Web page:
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PGE expects an increase in the pool of funds for energy transition

02.09.2021

In today;s debate organised by the Brussels portal Euractiv, "The new EU ETS: what should be changed?",  PGE called for mitigating the additional costs of the energy transition by introducing appropriate amendments  in the Commission proposal to reform the EU Emissions Trading Scheme (EU ETS). The webinar attended by representatives of the European Commission, MEPs, market analysts and leading think tanks, brought together over 400 participants.

In July this year, the European Commission presented the 'Fit for 55' package and proposals to amend a number of regulations and directives to enable a higher emissions reduction target by 2030 and reaching climate neutrality by 2050. The most important part of it, which at the same time creates the most heated discussion, is the reform of the EU ETS.

During his speech, PGE’s Vice-President for Corporate Affairs Paweł Cioch emphasised that due to the long-term investments carried out and planned by PGE, the proposal to use all domestic revenues from the sale of CO2 emission allowances to finance climate friendly investments is a change in the right direction. “This means that more public funds will be dedicated to finance the energy transition. However, we must keep in mind that – for certain countries – the investment needs stemming from 55% climate target largely exceed the national revenues from the EU ETS. Because of that, countries like Poland have structural deficit of allowances, which has been estimated by the think-tank Forum Energii at 660 million of allowances less than Poland’s expected emissions until 2030.” - Paweł Cioch stated. This means more than EUR 40 billion that Polish companies will have to pay through the ETS auction platform into the budgets of other EU countries by 2030 instead of the Polish budget.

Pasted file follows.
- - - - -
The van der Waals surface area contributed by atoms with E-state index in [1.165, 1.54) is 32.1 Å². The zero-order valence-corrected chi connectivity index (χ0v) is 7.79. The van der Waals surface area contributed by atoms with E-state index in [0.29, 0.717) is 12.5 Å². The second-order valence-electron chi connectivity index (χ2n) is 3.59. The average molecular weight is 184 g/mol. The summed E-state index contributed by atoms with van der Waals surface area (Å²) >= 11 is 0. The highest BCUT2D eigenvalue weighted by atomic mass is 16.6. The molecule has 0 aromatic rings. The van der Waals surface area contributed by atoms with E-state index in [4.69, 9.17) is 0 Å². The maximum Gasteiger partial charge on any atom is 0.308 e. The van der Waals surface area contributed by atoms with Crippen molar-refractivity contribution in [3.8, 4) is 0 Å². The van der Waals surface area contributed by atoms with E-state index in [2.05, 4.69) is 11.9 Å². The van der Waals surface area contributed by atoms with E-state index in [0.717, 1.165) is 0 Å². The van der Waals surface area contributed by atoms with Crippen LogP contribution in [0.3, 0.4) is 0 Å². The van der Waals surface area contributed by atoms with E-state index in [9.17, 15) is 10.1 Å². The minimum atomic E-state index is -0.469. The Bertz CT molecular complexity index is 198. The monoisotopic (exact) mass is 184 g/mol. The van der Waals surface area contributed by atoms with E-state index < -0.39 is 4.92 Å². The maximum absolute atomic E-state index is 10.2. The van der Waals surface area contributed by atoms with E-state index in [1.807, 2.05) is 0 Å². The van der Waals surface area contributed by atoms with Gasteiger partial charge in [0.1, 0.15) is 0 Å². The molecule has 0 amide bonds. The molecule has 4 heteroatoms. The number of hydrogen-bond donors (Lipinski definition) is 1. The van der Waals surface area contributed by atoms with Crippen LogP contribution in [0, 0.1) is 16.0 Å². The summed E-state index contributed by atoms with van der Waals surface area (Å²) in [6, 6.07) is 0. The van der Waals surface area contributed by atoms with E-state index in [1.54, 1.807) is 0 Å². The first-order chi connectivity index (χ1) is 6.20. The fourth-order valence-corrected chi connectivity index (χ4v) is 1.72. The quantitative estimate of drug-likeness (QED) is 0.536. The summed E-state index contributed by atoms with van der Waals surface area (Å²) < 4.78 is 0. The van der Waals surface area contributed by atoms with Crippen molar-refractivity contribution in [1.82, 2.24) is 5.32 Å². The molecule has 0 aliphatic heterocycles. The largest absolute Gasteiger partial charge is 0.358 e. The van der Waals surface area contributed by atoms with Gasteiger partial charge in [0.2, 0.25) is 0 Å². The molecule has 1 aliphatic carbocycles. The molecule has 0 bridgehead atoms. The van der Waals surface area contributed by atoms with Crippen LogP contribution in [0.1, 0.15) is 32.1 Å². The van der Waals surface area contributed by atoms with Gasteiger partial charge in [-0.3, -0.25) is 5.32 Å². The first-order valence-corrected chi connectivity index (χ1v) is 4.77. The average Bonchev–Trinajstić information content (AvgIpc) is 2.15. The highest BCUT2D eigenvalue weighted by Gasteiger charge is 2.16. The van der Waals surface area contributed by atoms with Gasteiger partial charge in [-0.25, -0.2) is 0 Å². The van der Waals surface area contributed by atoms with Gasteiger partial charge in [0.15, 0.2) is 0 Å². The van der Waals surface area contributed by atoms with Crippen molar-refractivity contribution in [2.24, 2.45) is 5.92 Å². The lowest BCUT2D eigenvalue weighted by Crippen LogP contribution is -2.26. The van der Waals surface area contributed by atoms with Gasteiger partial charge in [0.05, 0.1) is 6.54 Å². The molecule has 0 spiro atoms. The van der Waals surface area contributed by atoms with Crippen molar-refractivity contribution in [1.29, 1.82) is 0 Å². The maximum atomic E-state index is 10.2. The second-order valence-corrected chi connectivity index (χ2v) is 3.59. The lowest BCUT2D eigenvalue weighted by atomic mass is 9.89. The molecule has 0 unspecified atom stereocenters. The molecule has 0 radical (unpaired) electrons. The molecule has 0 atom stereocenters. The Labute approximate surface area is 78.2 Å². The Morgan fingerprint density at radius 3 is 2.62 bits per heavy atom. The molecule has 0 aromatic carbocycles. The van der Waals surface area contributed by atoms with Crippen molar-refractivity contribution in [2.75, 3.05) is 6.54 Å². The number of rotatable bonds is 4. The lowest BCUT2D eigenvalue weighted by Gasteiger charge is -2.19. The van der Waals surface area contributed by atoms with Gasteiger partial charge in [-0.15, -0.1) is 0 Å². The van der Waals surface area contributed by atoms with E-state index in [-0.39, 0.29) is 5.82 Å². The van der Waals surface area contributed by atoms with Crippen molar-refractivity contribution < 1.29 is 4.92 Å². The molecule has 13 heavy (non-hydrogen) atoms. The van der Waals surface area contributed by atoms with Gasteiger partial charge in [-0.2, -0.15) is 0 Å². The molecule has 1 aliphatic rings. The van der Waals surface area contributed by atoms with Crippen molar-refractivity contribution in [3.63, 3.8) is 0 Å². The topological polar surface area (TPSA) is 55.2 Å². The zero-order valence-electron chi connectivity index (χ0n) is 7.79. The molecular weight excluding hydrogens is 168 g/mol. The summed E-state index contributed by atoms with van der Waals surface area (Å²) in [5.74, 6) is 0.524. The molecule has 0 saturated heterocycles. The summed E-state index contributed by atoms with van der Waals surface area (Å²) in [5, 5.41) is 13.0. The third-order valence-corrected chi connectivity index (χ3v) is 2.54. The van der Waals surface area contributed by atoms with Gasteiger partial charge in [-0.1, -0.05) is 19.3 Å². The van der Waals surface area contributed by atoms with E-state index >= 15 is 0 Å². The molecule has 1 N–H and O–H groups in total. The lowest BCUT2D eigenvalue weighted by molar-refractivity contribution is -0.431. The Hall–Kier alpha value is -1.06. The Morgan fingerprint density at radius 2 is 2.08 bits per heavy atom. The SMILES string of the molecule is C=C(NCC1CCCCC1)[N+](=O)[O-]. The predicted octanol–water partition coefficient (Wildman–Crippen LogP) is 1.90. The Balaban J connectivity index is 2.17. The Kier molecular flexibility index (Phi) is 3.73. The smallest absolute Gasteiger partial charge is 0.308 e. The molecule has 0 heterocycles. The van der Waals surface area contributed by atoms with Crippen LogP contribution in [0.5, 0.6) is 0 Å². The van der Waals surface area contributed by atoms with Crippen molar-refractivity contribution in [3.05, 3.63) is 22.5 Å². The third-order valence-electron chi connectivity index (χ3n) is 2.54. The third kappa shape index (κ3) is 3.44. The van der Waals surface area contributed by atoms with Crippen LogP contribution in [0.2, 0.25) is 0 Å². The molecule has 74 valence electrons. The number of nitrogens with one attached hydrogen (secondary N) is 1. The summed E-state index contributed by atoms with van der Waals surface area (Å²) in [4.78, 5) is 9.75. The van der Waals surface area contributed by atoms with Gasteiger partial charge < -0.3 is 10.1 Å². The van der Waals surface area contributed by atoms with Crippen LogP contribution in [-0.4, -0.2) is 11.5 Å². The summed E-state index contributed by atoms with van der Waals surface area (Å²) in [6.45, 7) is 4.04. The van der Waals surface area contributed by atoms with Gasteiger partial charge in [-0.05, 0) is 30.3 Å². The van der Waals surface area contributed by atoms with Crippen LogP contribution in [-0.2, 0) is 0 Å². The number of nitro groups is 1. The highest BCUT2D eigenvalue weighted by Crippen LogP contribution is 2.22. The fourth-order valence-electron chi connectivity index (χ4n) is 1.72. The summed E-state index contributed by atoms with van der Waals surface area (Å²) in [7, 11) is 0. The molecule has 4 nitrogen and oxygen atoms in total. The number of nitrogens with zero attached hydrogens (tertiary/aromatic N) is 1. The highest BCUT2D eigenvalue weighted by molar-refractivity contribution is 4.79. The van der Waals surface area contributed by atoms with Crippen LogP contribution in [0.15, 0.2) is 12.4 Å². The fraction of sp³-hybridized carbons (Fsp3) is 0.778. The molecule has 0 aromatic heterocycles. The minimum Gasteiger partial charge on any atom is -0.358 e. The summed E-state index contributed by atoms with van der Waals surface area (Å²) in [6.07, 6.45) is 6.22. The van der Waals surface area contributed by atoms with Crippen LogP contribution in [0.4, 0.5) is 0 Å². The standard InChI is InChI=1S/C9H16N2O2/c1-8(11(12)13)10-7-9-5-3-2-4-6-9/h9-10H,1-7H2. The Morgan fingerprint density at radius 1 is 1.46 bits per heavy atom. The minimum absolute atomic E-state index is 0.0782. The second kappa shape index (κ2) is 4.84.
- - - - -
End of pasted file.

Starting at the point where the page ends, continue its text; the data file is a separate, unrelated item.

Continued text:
To achieve the higher EU target of reducing greenhouse gas emissions by at least 55%, Poland needs investments of EUR 136 billion, and when all available funds are taken into account, the investment gap in Poland still remains and is estimated at as much as EUR 93 billion. In addition, calculations by the National Centre for Balancing and Emissions Management (KOBiZE) show that meeting the carbon neutrality target in Poland would have a knock-on effect on the Polish economy, which would translate into a reduction in household consumption worth EUR 100 billion. Therefore, PGE's Vice-President for Corporate Affairs pointed out that the funds proposed by the European Commission for mitigating the social costs of transition are definitely insufficient. “We must mitigate extra energy transition costs through an appropriate increase of the Modernisation Fund. We must keep the possibility to finance gas investments from the Modernisation Fund if the EU wants to show that it has good recognition of different starting points between Member States.” - Paweł Cioch pointed out. In addition, Paweł Cioch argued that a significant tightening of the Market Stability Reserve parameters is not necessary when the value of the Linear Reduction Factor of emissions is increased to 4.2% per year. The cumulative effect of the proposed changes will lead to a further increase in CO2 allowance prices, which are already above EUR 60 per tonne.

According to PGE, apart from increasing the pool of allowances dedicated to the Modernisation Fund, it is worth considering a solution to proportionally reduce the volume of allowances which Poland would have to normally transfer to the Market Stability Reserve (MSR) and use a part of these MSR allowances to finance the energy transition. In the long term, this could be one way of reducing the structural deficit of allowances that Poland struggles with.

The final shape of the EU ETS reform will be decided over the next couple of years.  At the end of July, after the European Commission had published the proposed changes to the EU ETS, PGE together with Euractiv published a special report available in English and Polish devoted to the details of the EU ETS reform and its potential social and economic impact. Today's debate has summarised the main themes presented in this report.